When COVID-19 hit, France-based Air Liquide was already on the front lines as a world leader in gases and services for Industry and Health. Its role in producing medical oxygen, ventilators and supplying other home health care solutions has become critical in combating the virus. Still, the company was faced with responding to the health crisis while ensuring many of its employees could work from home effectively. The company successfully rolled out its business continuity plans that included the streamlined deployment of thousands of pre-configured Dell laptops, enabling remote workers to continue serving clients, medical institutions and patients all over the world. Grupo Boticario, a retailer with 4,000 locations across Brazil and a presence in eight other countries, faced a dual challenge as COVID-19 spread: How to enable thousands of employees to work remotely while continuing to serve customers online. The solution was technology, and it would have to be in place quickly. Armed with Dell EMC servers, more than 1,000 laptops and configuration, deployment and support services, Grupo Boticario was able to help 3,000 employees work remotely. Now, the company will be able to maintain the performance and stability it needs even during peak demand. From medical equipment to groceries, technology is helping businesses make new ways of working a reality. The spread and severity of COVID-19 has forced businesses and public institutions to find ways to carry out their essential missions while keeping their customers, employees and citizens safe.That means large-scale transitions to remote work. For many, those transitions have had to be seamless. Lives and livelihoods are on the line, both in the workplace and in communities around the world.For many, the pressure is intense. Failure to develop and implement secure remote work capabilities makes it more difficult to provide the public with vital information on health and safety. Without these capabilities, health care professionals and first responders would not be able to do their jobs safely and efficiently. Vulnerable citizens would not be able to get the supplies and prescriptions they need.Businesses and government agencies have turned to tech not only for the innovation that makes these new remote work arrangements possible, but for guidance on how to best implement these new arrangements, often on extraordinarily tight deadlines.“Business continuity is about more than just keeping the lights on. It’s about serving others when it matters most,” said Jen Felch, Chief Digital Officer and CIO, Dell Technologies. “We have more than a decade of experience in enabling our own remote workforce. Before we announced a global work-from-home policy due to COVID-19, 65 percent of our team members were leveraging our flexible work policies, and we had approximately 30 percent of team members working remotely on any given day. Our connected workplace experience set us up well for the unexpected, and we’ve been applying this experience to our work with customers and partners, some of whom are making the transition to a remote workforce for the first time.”“In addition, our global supply chain is leveraging their flexibility and working diligently to get customers around the globe the technology they need to serve their own businesses, customers, students and communities,” Felch said. “Similarly, our Dell Financial Services can help find the appropriate resources for our customers in a timely matter, furthering our end-to-end customer enablement.”Dell Technologies is helping businesses around the world establish, expand or refine remote work capabilities. Here are just a few examples:Idaho-based grocery chain Albertsons Cos Inc. knew it had to act quickly to keep critical operations up and running while providing for thousands of employees to work from home. This included enabling remote support for over 1,000 Albertsons call center and retail support employees, who play a vital role in solving technical problems for Albertsons check-out systems and pharmacies. Any delay in setting up remote work systems, any failure that could not be solved remotely would directly impact customers and employees by straining strict social distancing policies in-store. Dell Technologies helped Albertsons make the jump to remote work for call center and retail support employees with a variety of PCs, monitors and peripherals along with configuration, deployment and support services. All of this was done within an extremely short timeframe. Abu Dhabi Terminals (ADT), a busy shipping port in the Middle East, has not only survived but actually thrived during the COVID-19 pandemic due to a Business Continuity Plan (BCP), remote work infrastructure, and most importantly, automation solutions. ADT’s operation is a critical link in the region’s supply chain, moving as many as 250,000 20-foot containers through its terminal each month. When the COVID-19 pandemic emerged in early 2020, ADT was already using an automation solution powered by Dell Technologies and VMware which allowed ADT to fast-track the rollout of a remote work program and meant there was no reduction in productivity. Excluding operators, mechanics, and security personnel, ADT has nearly 100 percent of its employees working remotely. These remote workers include Management, Information Technology, Finance, Commercial, Human Resources, and Operations Control Center personnel.Learn more about how Dell Technologies can enable and support a productive and secure remote workforce.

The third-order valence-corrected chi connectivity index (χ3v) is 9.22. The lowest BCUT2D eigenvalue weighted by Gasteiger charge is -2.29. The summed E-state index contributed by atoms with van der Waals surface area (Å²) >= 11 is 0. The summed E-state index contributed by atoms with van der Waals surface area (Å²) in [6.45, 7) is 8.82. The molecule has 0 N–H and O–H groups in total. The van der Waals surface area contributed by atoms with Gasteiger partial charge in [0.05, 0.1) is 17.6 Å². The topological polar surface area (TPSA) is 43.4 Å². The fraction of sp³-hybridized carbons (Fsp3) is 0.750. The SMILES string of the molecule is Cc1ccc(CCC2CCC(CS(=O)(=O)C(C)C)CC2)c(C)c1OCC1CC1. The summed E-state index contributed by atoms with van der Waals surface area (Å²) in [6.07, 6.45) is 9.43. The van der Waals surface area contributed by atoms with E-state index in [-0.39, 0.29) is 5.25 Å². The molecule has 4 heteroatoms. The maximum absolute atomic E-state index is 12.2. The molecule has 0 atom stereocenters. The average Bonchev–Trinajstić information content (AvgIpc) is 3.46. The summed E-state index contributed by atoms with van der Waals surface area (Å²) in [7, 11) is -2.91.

SYDNEY (AP) — Government leaders marked a socially distanced Australia Day with calming words as protesters denounced celebrations of a day some dub “Invasion Day” because of historical wrongs committed against Indigenous people. The 4,000 protesters who gathered in small groups in Sydney’s Domain were warned they could be fined or jailed for breaching limits on large crowds. But many protesters wore masks and adhered to social distancing guidelines, and only a few arrests occurred for not following police orders. Australia Day recognizes the day the British navy arrived with convict ships and raised a flag signaling the intent to found a British colony. The protest organizers called for it to be abolished.
JERUSALEM (AP) — Thousands of ultra-Orthodox Israelis have participated in a pair of funerals for two prominent rabbis in Jerusalem, flouting the country’s ban on large public gatherings amid the pandemic. Sunday’s midday funeral procession for Rabbi Meshulam Soloveitchik wended its way through the streets of Jerusalem in the latest display of ultra-Orthodox Israelis’ rejection of the country’s coronavirus restrictions. Later Sunday, thousands of mourners attended the funeral of 98-year-old Rabbi Yitzhok Scheiner. Israeli media said both men had died of COVID-19. Israeli police did little to stop the processions, despite lockdown restrictions barring mass gatherings. Police say attempting to disperse the crowds would have been unwise and dangerous.
NEW YORK (AP) — Amazon founder Jeff Bezos’ decision to step down as the company’s CEO, in part to devote more energy toward his philanthropic work, shows the multi-billionaire’s growing interest in charitable work. Bezos, 57, gave $10 billion – the largest charitable donation of 2020, according to the Chronicle of Philanthropy – to establish the Bezos Earth Fund to fight climate change. He also supports the Bezos Day One Fund, which donated $105.9 million in 2020 to organizations providing food and shelter to young families in need. In October, the Day One Fund opened the first Bezos Academy, a Montessori-inspired preschool geared toward low-income families in Des Moines, Washington.